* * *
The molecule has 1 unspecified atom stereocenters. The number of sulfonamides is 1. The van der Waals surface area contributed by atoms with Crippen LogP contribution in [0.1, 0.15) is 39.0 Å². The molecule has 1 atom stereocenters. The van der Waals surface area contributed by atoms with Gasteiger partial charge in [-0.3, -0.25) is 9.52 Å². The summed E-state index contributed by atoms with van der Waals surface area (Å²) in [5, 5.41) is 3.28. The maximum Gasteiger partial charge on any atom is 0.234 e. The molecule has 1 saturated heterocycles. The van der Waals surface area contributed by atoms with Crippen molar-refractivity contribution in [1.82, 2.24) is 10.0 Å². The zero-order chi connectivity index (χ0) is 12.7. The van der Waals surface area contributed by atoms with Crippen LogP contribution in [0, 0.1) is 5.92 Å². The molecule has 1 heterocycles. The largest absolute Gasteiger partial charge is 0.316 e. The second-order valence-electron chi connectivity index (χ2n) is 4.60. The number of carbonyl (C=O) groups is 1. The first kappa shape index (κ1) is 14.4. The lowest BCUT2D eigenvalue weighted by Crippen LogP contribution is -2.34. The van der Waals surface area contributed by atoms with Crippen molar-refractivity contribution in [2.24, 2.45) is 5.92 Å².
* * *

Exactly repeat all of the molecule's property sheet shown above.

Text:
The molecule has 1 unspecified atom stereocenters. The number of sulfonamides is 1. The van der Waals surface area contributed by atoms with Crippen LogP contribution in [0.1, 0.15) is 39.0 Å². The molecule has 1 atom stereocenters. The van der Waals surface area contributed by atoms with Gasteiger partial charge in [-0.3, -0.25) is 9.52 Å². The summed E-state index contributed by atoms with van der Waals surface area (Å²) in [5, 5.41) is 3.28. The maximum Gasteiger partial charge on any atom is 0.234 e. The molecule has 1 saturated heterocycles. The van der Waals surface area contributed by atoms with Crippen molar-refractivity contribution in [1.82, 2.24) is 10.0 Å². The zero-order chi connectivity index (χ0) is 12.7. The van der Waals surface area contributed by atoms with Crippen LogP contribution in [0, 0.1) is 5.92 Å². The molecule has 1 heterocycles. The largest absolute Gasteiger partial charge is 0.316 e. The second-order valence-electron chi connectivity index (χ2n) is 4.60. The number of carbonyl (C=O) groups is 1. The first kappa shape index (κ1) is 14.4. The lowest BCUT2D eigenvalue weighted by Crippen LogP contribution is -2.34. The van der Waals surface area contributed by atoms with Crippen molar-refractivity contribution in [2.24, 2.45) is 5.92 Å².